Burning questions:A big picture look at the Detroit Lions and what too much Cam Newton, too much Ed Dickson and not enough offense until the end meant, and a possible tight end question for the Lions in Sunday's 27-24 loss to the Carolina Panthers at Ford Field.
**Question: As one-sided as the game was for a long time – with the Panthers holding a 27-10 lead until a late rally by the Lions -- does it mean there is cause for concern about the Lions or can it be considered "just one of those games"?
View in-game photos from the Detroit Lions Week 5 game vs. Carolina Panthers.
Answer: A little of both, and that's not hedging. Until the late rally it was a bad performance for the offense and defense – and I think the offense was a bigger culprit – but on its own it's just one of those games that can happen in a season.
That doesn't mean it can be taken lightly. If the Lions can't rebound in next week's road game against the Saints, then there definitely will be cause for concern – especially with the way the offense has performed in the last two games.
Q. Offense: What was worst stat for the offense?
A. In six of their first eight possessions the offense failed to gain a first down. In those six possessions, the offense ran 16 plays and had a net gain of one yard. One yard? That's unacceptable.
Q. Defense: What was the worst stat for the defense?
A. It was the four catches for 152 yards that tight end Ed Dickson had – in the first half. And he added to it in the second half. Dickson is a solid, veteran tight end, but the way he got open against the Lions was as if it was a passing drill in training camp without the players wearing pads.
It's not that easy, obviously. You have to design plays and execute them, but there was nothing to show that Ed Dickson had that kind of performance. He had six catches for 96 yards in the first four games combined.
And the defense gave up other big plays. The clincher was a third-down catch by Kelvin Benjamin that let the Panthers gain a first down and run out the clock.
Q. Rally value: Was it meaningless that the Lions came back, or did it mean something?
A. It meant something. Nothing's meaningless when it means giving the team a chance to win, and the offense did that. And it isn't meaningless that the offense could move the ball for the first 50 minutes of the game. That counts, too.
Q. End zone, drop zone: The Lions had to settle for a field goal on the first possession when Eric Ebron couldn't come up with a pass in the end zone. Should he have caught it?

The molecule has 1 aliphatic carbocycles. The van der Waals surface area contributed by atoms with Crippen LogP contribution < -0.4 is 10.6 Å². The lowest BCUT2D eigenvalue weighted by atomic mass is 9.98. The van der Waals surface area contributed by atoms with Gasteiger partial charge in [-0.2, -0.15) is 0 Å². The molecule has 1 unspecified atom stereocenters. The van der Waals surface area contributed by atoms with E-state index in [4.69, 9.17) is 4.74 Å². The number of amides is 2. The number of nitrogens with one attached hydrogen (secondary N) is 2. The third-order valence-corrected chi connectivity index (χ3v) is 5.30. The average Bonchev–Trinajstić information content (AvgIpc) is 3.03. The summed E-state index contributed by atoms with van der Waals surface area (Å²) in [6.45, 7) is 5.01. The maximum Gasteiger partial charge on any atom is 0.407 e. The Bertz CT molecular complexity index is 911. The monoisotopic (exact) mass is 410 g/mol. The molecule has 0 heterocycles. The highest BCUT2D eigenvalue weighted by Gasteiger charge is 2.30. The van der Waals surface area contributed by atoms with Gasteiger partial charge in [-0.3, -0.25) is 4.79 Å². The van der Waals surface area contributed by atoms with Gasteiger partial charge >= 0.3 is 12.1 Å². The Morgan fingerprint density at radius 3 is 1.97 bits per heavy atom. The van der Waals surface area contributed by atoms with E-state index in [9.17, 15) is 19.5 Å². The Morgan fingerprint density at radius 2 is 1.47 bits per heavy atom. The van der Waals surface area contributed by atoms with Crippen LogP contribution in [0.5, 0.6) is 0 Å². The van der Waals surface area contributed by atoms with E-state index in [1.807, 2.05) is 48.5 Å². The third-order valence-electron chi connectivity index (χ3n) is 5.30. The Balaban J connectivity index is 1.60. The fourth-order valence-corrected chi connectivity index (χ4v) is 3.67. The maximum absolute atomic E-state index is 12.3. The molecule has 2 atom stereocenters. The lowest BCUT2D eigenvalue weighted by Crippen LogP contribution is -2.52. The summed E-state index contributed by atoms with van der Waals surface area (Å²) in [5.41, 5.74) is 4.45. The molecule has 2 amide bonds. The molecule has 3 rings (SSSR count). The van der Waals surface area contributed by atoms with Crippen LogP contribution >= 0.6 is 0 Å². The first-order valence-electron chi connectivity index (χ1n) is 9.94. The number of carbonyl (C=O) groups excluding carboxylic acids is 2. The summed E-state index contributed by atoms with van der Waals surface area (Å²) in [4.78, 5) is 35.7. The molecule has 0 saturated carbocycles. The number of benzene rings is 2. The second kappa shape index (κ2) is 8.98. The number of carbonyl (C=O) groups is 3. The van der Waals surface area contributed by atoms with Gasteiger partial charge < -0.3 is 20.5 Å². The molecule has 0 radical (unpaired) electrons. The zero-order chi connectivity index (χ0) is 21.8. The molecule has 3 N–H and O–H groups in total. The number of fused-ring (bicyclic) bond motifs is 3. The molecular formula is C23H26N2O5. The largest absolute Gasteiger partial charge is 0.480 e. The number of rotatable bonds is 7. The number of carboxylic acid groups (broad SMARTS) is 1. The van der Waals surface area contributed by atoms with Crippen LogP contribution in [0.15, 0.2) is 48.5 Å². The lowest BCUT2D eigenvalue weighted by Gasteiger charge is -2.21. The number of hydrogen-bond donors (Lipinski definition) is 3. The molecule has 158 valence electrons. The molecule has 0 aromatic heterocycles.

A. Yes. There was traffic in the end zone, but when the ball hits the hands, it should be a catch. No question.
Q. Darren Fells TDs: He had four catches, all for first downs, against the Vikings last week and was on the receiving end of Matthew Stafford's two TD passes in the last five minutes. Does that mean he might move ahead of Ebron on the depth chart?
A. Tough call on that one, but reliability and production are assets in making decisions on playing time and status. Ebron had problems with dropped passes in his first three seasons, and it obviously has continued this year.
Nothing should be out of the question.
Q. Counting points: The Lions settled for a field goal after Ebron's drop. A touchdown would have given them seven points, and they wound up losing by three. Is it fair to call that play the deciding factor?
A. It didn't help, but there was too much football left for one play to lose the game. The Panthers also got a field goal after recovering a fumble on a sack of Stafford. It all adds up.
Q. Panthers tricks, TD: They fooled the Lions' defense twice on a drive to a second quarter touchdown that made it 10-10. What happened?
A. Cam Newton's threat to run was the difference on both plays. He doesn't run as often as he used to, but the threat is always there, and it was evident on that TD drive.
The first time was on a 57-yard catch and run by tight end Ed Dickson to the Lions' nine-yard line. It was a short-yard situation – third and one – and Newton rolled left. When the defense committed to stopping him, Dickson was wide open for an easy catch.
On the touchdown – a six-yard catch by rookie Christian McCaffrey – it was a similar situation. Newton rolled left, then shoveled the ball to McCaffrey who had an open lane to the end zone for the touchdown.